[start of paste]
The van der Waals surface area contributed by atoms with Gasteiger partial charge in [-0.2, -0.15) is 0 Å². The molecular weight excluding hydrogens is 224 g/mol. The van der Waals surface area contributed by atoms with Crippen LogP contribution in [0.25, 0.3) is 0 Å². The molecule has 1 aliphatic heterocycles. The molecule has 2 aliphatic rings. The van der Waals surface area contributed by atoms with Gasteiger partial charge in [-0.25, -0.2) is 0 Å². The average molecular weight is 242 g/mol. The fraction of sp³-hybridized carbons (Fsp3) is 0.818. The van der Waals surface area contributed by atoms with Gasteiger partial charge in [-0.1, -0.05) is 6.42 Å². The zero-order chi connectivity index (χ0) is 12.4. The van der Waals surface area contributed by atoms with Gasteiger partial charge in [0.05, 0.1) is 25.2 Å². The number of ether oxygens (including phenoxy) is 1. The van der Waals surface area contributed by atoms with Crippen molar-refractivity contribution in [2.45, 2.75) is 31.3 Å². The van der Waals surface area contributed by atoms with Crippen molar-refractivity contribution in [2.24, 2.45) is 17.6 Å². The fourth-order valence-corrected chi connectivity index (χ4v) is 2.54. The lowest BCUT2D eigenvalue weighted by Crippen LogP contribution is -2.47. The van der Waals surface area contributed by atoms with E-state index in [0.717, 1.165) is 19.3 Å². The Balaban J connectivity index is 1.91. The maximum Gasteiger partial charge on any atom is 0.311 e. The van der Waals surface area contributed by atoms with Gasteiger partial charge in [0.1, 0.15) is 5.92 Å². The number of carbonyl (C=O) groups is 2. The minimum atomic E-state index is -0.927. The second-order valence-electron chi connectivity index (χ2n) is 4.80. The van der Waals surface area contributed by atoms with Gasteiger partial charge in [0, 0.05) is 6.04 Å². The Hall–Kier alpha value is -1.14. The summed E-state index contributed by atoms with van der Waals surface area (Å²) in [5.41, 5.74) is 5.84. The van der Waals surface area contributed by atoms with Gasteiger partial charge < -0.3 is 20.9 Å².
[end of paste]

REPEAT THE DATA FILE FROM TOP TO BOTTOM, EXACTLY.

The van der Waals surface area contributed by atoms with Gasteiger partial charge in [-0.2, -0.15) is 0 Å². The molecular weight excluding hydrogens is 224 g/mol. The van der Waals surface area contributed by atoms with Crippen LogP contribution in [0.25, 0.3) is 0 Å². The molecule has 1 aliphatic heterocycles. The molecule has 2 aliphatic rings. The van der Waals surface area contributed by atoms with Gasteiger partial charge in [-0.25, -0.2) is 0 Å². The average molecular weight is 242 g/mol. The fraction of sp³-hybridized carbons (Fsp3) is 0.818. The van der Waals surface area contributed by atoms with Gasteiger partial charge in [-0.1, -0.05) is 6.42 Å². The zero-order chi connectivity index (χ0) is 12.4. The van der Waals surface area contributed by atoms with Gasteiger partial charge in [0.05, 0.1) is 25.2 Å². The number of ether oxygens (including phenoxy) is 1. The van der Waals surface area contributed by atoms with Crippen molar-refractivity contribution in [2.45, 2.75) is 31.3 Å². The van der Waals surface area contributed by atoms with Crippen molar-refractivity contribution in [2.24, 2.45) is 17.6 Å². The fourth-order valence-corrected chi connectivity index (χ4v) is 2.54. The lowest BCUT2D eigenvalue weighted by Crippen LogP contribution is -2.47. The van der Waals surface area contributed by atoms with E-state index in [0.717, 1.165) is 19.3 Å². The Balaban J connectivity index is 1.91. The maximum Gasteiger partial charge on any atom is 0.311 e. The van der Waals surface area contributed by atoms with Gasteiger partial charge in [0.1, 0.15) is 5.92 Å². The number of carbonyl (C=O) groups is 2. The minimum atomic E-state index is -0.927. The second-order valence-electron chi connectivity index (χ2n) is 4.80. The van der Waals surface area contributed by atoms with Gasteiger partial charge in [0, 0.05) is 6.04 Å². The Hall–Kier alpha value is -1.14. The summed E-state index contributed by atoms with van der Waals surface area (Å²) in [5.41, 5.74) is 5.84. The van der Waals surface area contributed by atoms with Gasteiger partial charge < -0.3 is 20.9 Å².